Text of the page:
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COVID and once-in-a-lifetime funding

The Nebraska Legislature has a once-in-a-lifetime opportunity. It is sitting on just over $1 billion in federal COVID-19 economic stimulus and pandemic relief money to distribute throughout the state.

These funds were provided through the American Rescue Plan Act (“ARPA”) which was passed by narrow margins last year by the U.S. House and Senate and signed into law by President Biden.

After becoming law, the Governor and Nebraska Legislature agreed to treat these funds like a normal budget appropriation. This means that the Governor proposed how he would spend the funds, and the Legislature has been crafting a plan for spending the funds.

The $1 billion in funds has elicited over $5 billion in legislation proposing how to spend the funds. These ideas range from those that would cost several tens of thousands of dollars to ideas in the hundreds of millions of dollars and the topics for spending range from A to Z.

Over the last two months, the Legislature’s Appropriations Committee has had over 125 hours of public hearings on the bulk of introduced proposals.

While there are any number of meritorious projects being considered by the Legislature, the NCC has identified three particular ideas we believe demand support by the Appropriations Committee, the whole Legislature, and the Governor.

Learning Losses. The first proposal is one Governor Ricketts included in his ARPA proposal, LB1014, which was introduced on his behalf by Speaker Mike Hilgers. This proposal would provide $60 million for Education Recovery Accounts (“ERA”). The ERA proposal would give low-income families $2000 per child to address learning losses created by the pandemic. These funds would go to families regardless of their school setting, public, non-public, or home school, since the pandemic did not discriminate against kids based on the school they attend.

In particular, in Catholic schools across Nebraska, our lowest income schools experienced roughly 13-15% decreases in enrollment. This was, in significant part, because of the economic stresses the pandemic placed on these families. The difficult task of making partial tuition payments became all the harder—and sometimes impossible—for these families during the pandemic. While Catholic schools have done everything in their power to help families with tuition, the pandemic also put serious stress on these low-income schools’ budgets.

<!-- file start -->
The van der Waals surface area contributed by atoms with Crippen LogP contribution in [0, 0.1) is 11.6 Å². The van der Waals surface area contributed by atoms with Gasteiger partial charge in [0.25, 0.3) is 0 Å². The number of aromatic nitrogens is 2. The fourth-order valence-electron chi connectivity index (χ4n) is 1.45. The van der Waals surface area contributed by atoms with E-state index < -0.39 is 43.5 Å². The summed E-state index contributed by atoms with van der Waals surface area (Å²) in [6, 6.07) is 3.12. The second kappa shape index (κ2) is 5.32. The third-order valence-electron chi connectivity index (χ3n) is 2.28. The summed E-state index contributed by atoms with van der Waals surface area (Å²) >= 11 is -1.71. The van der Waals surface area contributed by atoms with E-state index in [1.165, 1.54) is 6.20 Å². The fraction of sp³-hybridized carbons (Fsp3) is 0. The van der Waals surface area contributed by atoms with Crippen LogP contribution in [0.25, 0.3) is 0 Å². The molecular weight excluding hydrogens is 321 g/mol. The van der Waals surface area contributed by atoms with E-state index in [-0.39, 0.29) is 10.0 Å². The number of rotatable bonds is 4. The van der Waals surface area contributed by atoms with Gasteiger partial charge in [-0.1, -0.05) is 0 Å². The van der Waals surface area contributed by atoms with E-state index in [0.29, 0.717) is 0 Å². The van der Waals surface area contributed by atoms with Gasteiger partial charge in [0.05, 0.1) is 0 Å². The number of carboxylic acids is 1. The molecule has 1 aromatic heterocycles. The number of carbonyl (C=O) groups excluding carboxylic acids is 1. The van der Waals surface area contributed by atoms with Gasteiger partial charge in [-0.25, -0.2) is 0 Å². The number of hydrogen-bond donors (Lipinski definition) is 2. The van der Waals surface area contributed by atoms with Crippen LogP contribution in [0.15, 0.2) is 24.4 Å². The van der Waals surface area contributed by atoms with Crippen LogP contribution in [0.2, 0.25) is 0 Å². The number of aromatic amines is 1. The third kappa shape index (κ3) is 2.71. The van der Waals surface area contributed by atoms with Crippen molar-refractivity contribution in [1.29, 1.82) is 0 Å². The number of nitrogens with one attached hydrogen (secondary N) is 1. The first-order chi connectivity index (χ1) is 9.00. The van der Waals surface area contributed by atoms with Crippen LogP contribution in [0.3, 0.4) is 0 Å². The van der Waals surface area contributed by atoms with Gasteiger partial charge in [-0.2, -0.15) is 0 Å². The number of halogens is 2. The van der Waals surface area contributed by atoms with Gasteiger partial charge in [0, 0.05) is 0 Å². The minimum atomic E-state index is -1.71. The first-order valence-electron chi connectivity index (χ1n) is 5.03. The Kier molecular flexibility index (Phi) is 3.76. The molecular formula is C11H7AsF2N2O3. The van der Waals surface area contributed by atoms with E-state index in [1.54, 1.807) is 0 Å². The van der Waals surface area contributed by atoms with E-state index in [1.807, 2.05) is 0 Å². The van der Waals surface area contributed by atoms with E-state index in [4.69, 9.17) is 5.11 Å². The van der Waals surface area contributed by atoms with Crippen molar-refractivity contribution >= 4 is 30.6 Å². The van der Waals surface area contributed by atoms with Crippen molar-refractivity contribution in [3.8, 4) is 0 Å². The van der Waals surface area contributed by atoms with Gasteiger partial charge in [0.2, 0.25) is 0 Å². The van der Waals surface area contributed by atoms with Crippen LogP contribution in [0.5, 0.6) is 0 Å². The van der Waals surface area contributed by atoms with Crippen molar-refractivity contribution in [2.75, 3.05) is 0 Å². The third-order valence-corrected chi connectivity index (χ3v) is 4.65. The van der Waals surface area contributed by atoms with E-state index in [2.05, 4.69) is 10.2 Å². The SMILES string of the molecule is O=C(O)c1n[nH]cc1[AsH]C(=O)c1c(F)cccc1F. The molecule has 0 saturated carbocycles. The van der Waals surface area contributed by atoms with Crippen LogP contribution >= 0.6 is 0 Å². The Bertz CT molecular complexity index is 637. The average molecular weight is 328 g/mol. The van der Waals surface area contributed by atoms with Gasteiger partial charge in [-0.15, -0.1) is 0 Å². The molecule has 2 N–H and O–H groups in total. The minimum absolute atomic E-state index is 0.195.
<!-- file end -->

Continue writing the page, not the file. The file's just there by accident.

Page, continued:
The Governor’s ERA proposal is important win for low-income families. Every kid gets one shot at their K-12 education and passage of the ERA proposal would ensure kids get back on their feet and are prepared for success.

Refugee Housing. Another major proposal is LB968, introduced by Sen. Myron Dorn. LB968 would provide $10 million in ARPA funds to help non-profit entities develop affordable housing and job training and placement opportunities for refugees and other immigrants. Nebraska communities, both rural and urban, have been experiencing a critical housing shortage, which has had a serious detrimental effect on low-income families.

In talking with Catholic Social Services, the pandemic created additional inequities for the refugee community in their quest for safe, affordable, and accessible housing. Sen. Dorn’s legislation would be an important step in securing this basic human right for our refugees.

Last but certainly not least is LB1201, introduced by Sen. Wendy DeBoer. This legislation would provide $40 million to non-profits entities to assist with food distribution and food insecurity issues which have grown exponentially through the pandemic.

Hunger Crisis. At a recent hearing on LB1201, Catholic Charities of Omaha reported 400% increases in food distribution, going from serving 3,000 people per month pre-pandemic to serving 22,000 per month. This has been an unsustainable growth—and a growth which is not going away anytime soon. The growth has put serious strains on their food supply, infrastructure, and distribution and storage facilities.
Sen. DeBoer’s LB1201 would be a major step forward for organizations—like Catholic Social Services and Catholic Charities—which are doing their best to address Nebraska’s hunger crisis.

Pray and Advocate. As the Appropriations Committee crafts their ARPA proposal, pay attention to whether these key proposals make it into their proposal. As well, keep an eye on other important proposals like Sen. Justin Wayne’s proposal to make significant investments through ARPA funds into North and South Omaha. These are communities that have historically experienced high levels of poverty and, as such, were disproportionately impacted by the pandemic.

Pray that our Legislature and Governor make investments in our hardest hit communities, so that everybody gets back on their feet and thrives in a post-pandemic world—and do not hesitate to advocate for those in need with your State Senator.

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